Having Swisher in the division is already the worst, Sox lose on walkoff
By James Fegan
The most painful White Sox loss imaginable can’t occur in April, but slap together a frozen, hopeless night in Cleveland, combine it with a wasted pitching gem, sprinkle in a pair of ninth inning hits barely within the foul line and add Nick Swisher, and you’re 90% of the way there.
Swisher tormented his old team with a walkoff single in the bottom of the ninth to give the Indians a 1-0 win Friday. His shot off Jesse Crain down the right field line scored Michael Bourn, who had flipped a ball down the left field line with one out for a double three batters earlier.
Once Bourn’s duck snort found a home in the field and scooted him into scoring position, an ominous feeling enveloped the game completely, but that feeling had been building since the Sox blundered away their best scoring opportunity in the top of the eighth.
Conor Gillaspie, a much-needed left-handed force who actually seemed to have a trace on Justin Masterson (who threw a shutout), led off the inning with a double over Michael Brantley’s head on the warning track. This breakthrough was responded to by Robin Ventura calling for Alexei Ramirez–who once bunted into a triple play in this very same stadium–to put down a sacrifice. After Ramirez swiftly popped up a useless bloop to the catcher, Hector Gimenez accomplished the same goal of moving Gillaspie to third by swinging away and grounding the ball to second. Unfortunately, Alejandro De Aza was too in line with the rest of the team, and struck out swinging to end the threat.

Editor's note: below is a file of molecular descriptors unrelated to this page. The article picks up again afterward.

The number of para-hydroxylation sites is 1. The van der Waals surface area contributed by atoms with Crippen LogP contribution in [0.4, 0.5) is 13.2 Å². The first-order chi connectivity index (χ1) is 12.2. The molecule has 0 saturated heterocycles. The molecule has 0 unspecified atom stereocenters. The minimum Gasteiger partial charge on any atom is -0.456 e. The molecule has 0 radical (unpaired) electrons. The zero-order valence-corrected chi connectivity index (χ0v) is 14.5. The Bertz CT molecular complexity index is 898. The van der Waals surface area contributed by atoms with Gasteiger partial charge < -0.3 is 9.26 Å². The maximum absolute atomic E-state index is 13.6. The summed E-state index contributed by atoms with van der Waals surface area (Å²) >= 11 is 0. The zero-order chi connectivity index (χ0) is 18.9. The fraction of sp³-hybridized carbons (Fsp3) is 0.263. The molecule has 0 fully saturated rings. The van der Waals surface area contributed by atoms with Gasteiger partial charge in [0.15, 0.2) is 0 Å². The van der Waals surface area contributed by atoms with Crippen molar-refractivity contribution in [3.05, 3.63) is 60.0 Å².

Justin Masterson at his best, is a sidearm slinging, sinker-balling terror on right-handers. If Friday wasn’t Masterson at his best, then this could wind up being a very long summer. Sox right-handers went 3-17 against Masterson on the night, who mixed 95 heat with late-snapping sliders to equally splendid effect. That might have still been fine–given the 0-0 score–if Adam Dunn and De Aza had not gone 0-7. Don’t look now but Dunn has one walk and a .184 OBP in 38 plate appearances.
On that narrow, thin scrap of a positive side, Jose Quintana rebounded brilliantly from his season-opening campaign with seven, one-hit, shutout innings. As with all the great Quintana outings, his success seem predicated on opposing batter having never encountered a fastball before. He painted the corners to the tune of seven strikeouts over seven frames, but at 98 pitches, was pulled for relief help since the game was knotted in a scoreless tie thanks to Masterson, that scoundrel.
Matt Thornton pitched a scoreless eighth inning in relief, which is notable since everyone was super positive he was going to blow it. He even jammed a right-hander with a fastball to break their bat and got a good result from it.
Team Record: 4-6